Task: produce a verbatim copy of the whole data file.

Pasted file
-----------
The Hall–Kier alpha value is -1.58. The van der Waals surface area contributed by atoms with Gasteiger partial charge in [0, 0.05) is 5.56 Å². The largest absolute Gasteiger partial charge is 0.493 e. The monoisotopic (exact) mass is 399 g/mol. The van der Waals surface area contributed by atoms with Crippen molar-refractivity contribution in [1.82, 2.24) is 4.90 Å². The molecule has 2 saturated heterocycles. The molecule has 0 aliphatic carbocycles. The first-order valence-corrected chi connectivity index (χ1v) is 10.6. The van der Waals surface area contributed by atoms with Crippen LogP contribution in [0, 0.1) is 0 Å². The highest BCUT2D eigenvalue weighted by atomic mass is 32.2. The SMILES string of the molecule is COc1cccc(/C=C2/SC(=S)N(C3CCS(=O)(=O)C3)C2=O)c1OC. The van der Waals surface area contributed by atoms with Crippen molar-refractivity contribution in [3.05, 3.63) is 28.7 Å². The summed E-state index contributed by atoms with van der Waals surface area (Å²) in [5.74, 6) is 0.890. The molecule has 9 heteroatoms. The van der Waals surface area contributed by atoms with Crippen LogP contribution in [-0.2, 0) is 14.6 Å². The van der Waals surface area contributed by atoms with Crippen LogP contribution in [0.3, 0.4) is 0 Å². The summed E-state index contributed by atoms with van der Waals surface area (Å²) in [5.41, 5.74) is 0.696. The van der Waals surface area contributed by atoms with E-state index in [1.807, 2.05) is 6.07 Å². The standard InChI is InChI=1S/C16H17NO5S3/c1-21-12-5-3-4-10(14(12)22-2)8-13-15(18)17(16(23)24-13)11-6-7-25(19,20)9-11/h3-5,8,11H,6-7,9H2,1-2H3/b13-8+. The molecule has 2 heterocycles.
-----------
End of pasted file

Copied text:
The Hall–Kier alpha value is -1.58. The van der Waals surface area contributed by atoms with Gasteiger partial charge in [0, 0.05) is 5.56 Å². The largest absolute Gasteiger partial charge is 0.493 e. The monoisotopic (exact) mass is 399 g/mol. The van der Waals surface area contributed by atoms with Crippen molar-refractivity contribution in [1.82, 2.24) is 4.90 Å². The molecule has 2 saturated heterocycles. The molecule has 0 aliphatic carbocycles. The first-order valence-corrected chi connectivity index (χ1v) is 10.6. The van der Waals surface area contributed by atoms with Crippen LogP contribution in [0, 0.1) is 0 Å². The highest BCUT2D eigenvalue weighted by atomic mass is 32.2. The SMILES string of the molecule is COc1cccc(/C=C2/SC(=S)N(C3CCS(=O)(=O)C3)C2=O)c1OC. The van der Waals surface area contributed by atoms with Crippen molar-refractivity contribution in [3.05, 3.63) is 28.7 Å². The summed E-state index contributed by atoms with van der Waals surface area (Å²) in [5.74, 6) is 0.890. The molecule has 9 heteroatoms. The van der Waals surface area contributed by atoms with Crippen LogP contribution in [-0.2, 0) is 14.6 Å². The van der Waals surface area contributed by atoms with Crippen LogP contribution in [0.3, 0.4) is 0 Å². The summed E-state index contributed by atoms with van der Waals surface area (Å²) in [5.41, 5.74) is 0.696. The van der Waals surface area contributed by atoms with E-state index in [1.807, 2.05) is 6.07 Å². The standard InChI is InChI=1S/C16H17NO5S3/c1-21-12-5-3-4-10(14(12)22-2)8-13-15(18)17(16(23)24-13)11-6-7-25(19,20)9-11/h3-5,8,11H,6-7,9H2,1-2H3/b13-8+. The molecule has 2 heterocycles.